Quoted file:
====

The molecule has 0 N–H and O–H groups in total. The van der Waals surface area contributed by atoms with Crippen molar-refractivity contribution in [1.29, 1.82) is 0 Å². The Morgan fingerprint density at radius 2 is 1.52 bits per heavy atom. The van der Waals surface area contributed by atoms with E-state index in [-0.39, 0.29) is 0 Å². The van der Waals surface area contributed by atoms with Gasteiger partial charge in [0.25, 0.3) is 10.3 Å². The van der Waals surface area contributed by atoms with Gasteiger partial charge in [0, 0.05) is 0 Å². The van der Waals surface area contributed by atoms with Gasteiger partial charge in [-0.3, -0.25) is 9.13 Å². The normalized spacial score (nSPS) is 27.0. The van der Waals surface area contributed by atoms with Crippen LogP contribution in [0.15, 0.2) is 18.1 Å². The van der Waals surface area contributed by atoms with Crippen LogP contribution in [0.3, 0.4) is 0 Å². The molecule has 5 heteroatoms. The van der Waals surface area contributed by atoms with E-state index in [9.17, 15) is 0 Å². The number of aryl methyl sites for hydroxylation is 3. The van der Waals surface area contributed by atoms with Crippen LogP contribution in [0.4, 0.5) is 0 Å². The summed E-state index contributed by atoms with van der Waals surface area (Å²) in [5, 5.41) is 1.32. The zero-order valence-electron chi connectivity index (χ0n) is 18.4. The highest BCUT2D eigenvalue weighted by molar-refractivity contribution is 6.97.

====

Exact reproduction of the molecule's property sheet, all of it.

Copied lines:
The molecule has 0 N–H and O–H groups in total. The van der Waals surface area contributed by atoms with Crippen molar-refractivity contribution in [1.29, 1.82) is 0 Å². The Morgan fingerprint density at radius 2 is 1.52 bits per heavy atom. The van der Waals surface area contributed by atoms with E-state index in [-0.39, 0.29) is 0 Å². The van der Waals surface area contributed by atoms with Gasteiger partial charge in [0.25, 0.3) is 10.3 Å². The van der Waals surface area contributed by atoms with Gasteiger partial charge in [0, 0.05) is 0 Å². The van der Waals surface area contributed by atoms with Gasteiger partial charge in [-0.3, -0.25) is 9.13 Å². The normalized spacial score (nSPS) is 27.0. The van der Waals surface area contributed by atoms with Crippen LogP contribution in [0.15, 0.2) is 18.1 Å². The van der Waals surface area contributed by atoms with Crippen LogP contribution in [0.3, 0.4) is 0 Å². The molecule has 5 heteroatoms. The van der Waals surface area contributed by atoms with E-state index in [9.17, 15) is 0 Å². The number of aryl methyl sites for hydroxylation is 3. The van der Waals surface area contributed by atoms with Crippen LogP contribution in [0.4, 0.5) is 0 Å². The summed E-state index contributed by atoms with van der Waals surface area (Å²) in [5, 5.41) is 1.32. The zero-order valence-electron chi connectivity index (χ0n) is 18.4. The highest BCUT2D eigenvalue weighted by molar-refractivity contribution is 6.97.